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Why do we need to eat Five-a-Day?

The Five-a-Day campaign is one of the most recognised public health messages still talked about almost 20 years after the government first announced it. Based on a report by The World Health Organisation and the Food and Agriculture Organisation of the United Nations the suggestion is that increasing vegetable and fruit intake to around 400g or five portions a day can help prevent the development of diseases such as diabetes, cancer and heart disease and reduce the prevalence of nutrient deficiencies.

However, this strategy has been criticised for a number of reasons one simple factor being that many people do not understand the purpose behind this message or how it will benefit them. People also don’t often understand what equates to a ‘portion’ or what they can or should include in their fruit and vegetable five. Manufacturers were quick to jump on this as a way of making their product seem healthy by claiming their product to be “one of your five-a-day” despite also including numerous other processed and highly calorific ingredients.

This campaign has faded away and was replaced by the Change for Life campaign and then again during the global pandemic we were (seemed like momentarily) urged to “lose weight, get active, quit smoking and drink less” to “Get Fit For Life”. Despite these largely ineffective and transient public health interventions the message to “Eat a Rainbow of vegetables and fruit is an important health idea and one that Nutritional Therapists would encourage their clients to do more.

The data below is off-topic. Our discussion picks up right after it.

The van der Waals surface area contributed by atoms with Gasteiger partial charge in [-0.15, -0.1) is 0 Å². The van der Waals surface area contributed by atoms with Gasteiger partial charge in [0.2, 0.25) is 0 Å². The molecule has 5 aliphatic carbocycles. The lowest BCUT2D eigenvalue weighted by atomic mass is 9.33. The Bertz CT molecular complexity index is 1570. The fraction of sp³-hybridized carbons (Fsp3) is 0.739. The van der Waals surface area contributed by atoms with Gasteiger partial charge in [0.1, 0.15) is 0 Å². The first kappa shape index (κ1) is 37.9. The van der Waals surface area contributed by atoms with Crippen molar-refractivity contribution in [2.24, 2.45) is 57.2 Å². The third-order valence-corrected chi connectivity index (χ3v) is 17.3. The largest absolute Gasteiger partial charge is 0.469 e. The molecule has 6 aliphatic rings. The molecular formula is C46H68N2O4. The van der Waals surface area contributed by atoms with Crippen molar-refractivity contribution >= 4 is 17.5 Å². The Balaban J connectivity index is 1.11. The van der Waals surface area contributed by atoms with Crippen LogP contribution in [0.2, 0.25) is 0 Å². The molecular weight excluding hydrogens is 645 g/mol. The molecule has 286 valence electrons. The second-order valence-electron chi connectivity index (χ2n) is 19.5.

At least five portions of fruit and vegetables was the original message, but now we recommend at least five vegetables with a couple of portions of fruit. A portion is around 80g or an easier way to think about it is around the size of an eating apple. The voluntary register for Nutritional Therapists and Nutritionists – The British Association for Nutrition and Lifestyle Management recommend that we fill half our plate with vegetables at lunch and dinner and try to include some in our breakfast if we can.

The benefits of eating a rainbow of vegetables and fruit are numerous:

  • Increased intake of vitamins and minerals all found in fruit and vegetables.
  • Increased fibre both soluble and insoluble forms which supports a healthy digestive system.
  • Supports a healthy microbiome – emerging science demonstrates the importance of this ecosystem living within and on our bodies.
  • Provides various phytochemicals (phyto is Greek for plant) such as polyphenols and flavonoids which have been shown to support the immune system, protect cells and DNA from damage, support eye health and can help regulate some hormones.
  • Helps in the removal of some toxins or metabolites as well as cholesterol through healthy digestion and excretion.
  • Can help us to feel fuller after a meal, balance the levels of sugars in the blood and keep our appetite in check.

So why not challenge yourself to include more colourful vegetables every day by adding one or two to breakfast – think poached egg with wilted spinach and a grilled tomato and try filling half your dinner plate with a rainbow salad.

Check out here for some recipe ideas.

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